The August 2018 results season was in aggregate better than expected for Australian listed companies, which reported on average earnings growth of 8% for the 2018 financial year. However, there was a large degree of variation amongst the different companies, with earnings growth in the miners (courtesy of higher commodity prices and a falling AUD) offsetting stagnant earnings growth in the financials. Having listened to close to eighty management presentations over the past four weeks, the general tone feels more cautious than it was in February or August last year. Companies with global exposure were concerned about inflation and the impact of a trade war between the US and China, whereas companies that are exposed to the domestic economy spoke about increasing political uncertainty and the potential for radical policy changes that may result from a change in government in mid-2019.

Market favourites did well 

One of the key themes coming out of this reporting season was that, unlike in the February 2018 reporting season, high price to earnings (PE) stocks that are well-regarded by the market mostly lived up or exceeded high expectations and their shareholders were rewarded. Polarising pizza company Domino’s Pizza (+9%) and JB Hi-Fi (+12%) both saw the short interest in their companies increase in the lead up to reporting their results, which ended up being better than expected. Similarly, a2Milk (+20%), Xero (+19%), ResMed (+10%) and CSL (+16%) all were expected to deliver very strong profit growth and did not disappoint.  The exception to this group was Flight Centre (-14%) which was sold off despite growing profits by +17%.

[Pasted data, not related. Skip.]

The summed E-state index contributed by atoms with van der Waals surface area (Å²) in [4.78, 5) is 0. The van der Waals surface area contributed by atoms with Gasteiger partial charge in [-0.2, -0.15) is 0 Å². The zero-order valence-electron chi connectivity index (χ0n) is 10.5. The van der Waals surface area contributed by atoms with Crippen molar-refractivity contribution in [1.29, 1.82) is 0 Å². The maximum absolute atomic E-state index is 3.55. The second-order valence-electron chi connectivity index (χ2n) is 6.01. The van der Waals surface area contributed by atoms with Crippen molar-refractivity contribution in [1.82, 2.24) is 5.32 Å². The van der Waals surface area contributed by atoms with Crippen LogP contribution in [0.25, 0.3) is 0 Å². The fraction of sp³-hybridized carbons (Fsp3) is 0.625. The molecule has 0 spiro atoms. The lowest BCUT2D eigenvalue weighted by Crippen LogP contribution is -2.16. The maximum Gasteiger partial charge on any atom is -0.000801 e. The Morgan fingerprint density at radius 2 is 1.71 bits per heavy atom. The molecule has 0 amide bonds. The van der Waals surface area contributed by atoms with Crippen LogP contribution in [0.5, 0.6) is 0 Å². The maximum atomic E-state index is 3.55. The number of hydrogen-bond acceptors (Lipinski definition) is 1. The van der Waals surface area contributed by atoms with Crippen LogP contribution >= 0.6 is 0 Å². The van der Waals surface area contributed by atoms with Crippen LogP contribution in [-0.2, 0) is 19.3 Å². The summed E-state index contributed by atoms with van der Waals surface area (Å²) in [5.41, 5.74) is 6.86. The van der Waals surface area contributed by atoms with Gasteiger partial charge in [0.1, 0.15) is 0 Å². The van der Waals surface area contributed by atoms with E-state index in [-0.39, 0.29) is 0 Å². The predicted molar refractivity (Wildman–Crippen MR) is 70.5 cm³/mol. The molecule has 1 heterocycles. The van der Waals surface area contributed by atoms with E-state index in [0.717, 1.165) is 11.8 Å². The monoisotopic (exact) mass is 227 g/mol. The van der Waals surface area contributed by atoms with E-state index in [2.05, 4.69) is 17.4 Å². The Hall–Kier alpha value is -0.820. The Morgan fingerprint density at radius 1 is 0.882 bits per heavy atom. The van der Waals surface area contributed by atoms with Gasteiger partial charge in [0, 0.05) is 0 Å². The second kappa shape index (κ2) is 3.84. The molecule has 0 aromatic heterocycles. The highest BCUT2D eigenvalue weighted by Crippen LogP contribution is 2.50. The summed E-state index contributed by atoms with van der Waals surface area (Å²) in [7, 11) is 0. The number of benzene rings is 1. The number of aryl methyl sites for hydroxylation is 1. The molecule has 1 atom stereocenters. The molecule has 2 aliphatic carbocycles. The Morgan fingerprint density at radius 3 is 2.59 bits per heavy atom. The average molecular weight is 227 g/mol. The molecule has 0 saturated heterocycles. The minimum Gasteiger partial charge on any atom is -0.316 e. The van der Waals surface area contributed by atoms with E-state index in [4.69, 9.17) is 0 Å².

Give me my money back

Capital management was again a prevalent factor in the recent reporting season and was understandably of interest to investors. A number of companies increased their dividends above expectations, including AGL Energy, Qantas, Magellan and Fortescue. Additionally, we saw a few companies announce special dividends; Suncorp, Woolworths and IAG which was well received by investors with the exception of IAG due to concerns about the outlook for 2019.Rio Tinto, BlueScope Steel, Janus Henderson, Qantas and Crown all announced buy-backs, which should support their share prices over the coming months. Bucking this trend of returning capital to shareholders, Transurban announced a $4.8 billion capital raising to help fund their share of Sydney’s WestConnex motorway, and Harvey Norman raised $164 million to reduce debt on their balance sheet.
Whilst buy-backs boost share prices in the short term, in the longer-term companies do need to retain cash to reinvest in their operations in order to grow earnings in the future without adding to debt.

Cost inflation

Rising costs was a common thread through this reporting season, with most companies mentioning rising costs in their results commentary. Higher labour costs were cited by resource companies Rio Tinto and Alumina, which took some of the shine off otherwise solid results as investors extrapolated the impact of rising costs and falling commodity prices over the near term. Unsurprisingly packaging companies Amcor, Pact and Orora all felt the impact of higher resin prices, though these additional costs are expected to be recovered via pass-through contracts to their customers in 2019. Qantas saw an additional $690 million in costs from rising jet fuel prices, so travellers can expect the company to recover this via higher fares over the next year.Rising energy prices delivered AGL Energy a record annual profit of over $1 billion which allowed the company to increase its dividend by 29%. Whilst this was positive for AGL shareholders, large electricity users such as the office and shopping centre owners GPT and SCA Property faced higher energy bills.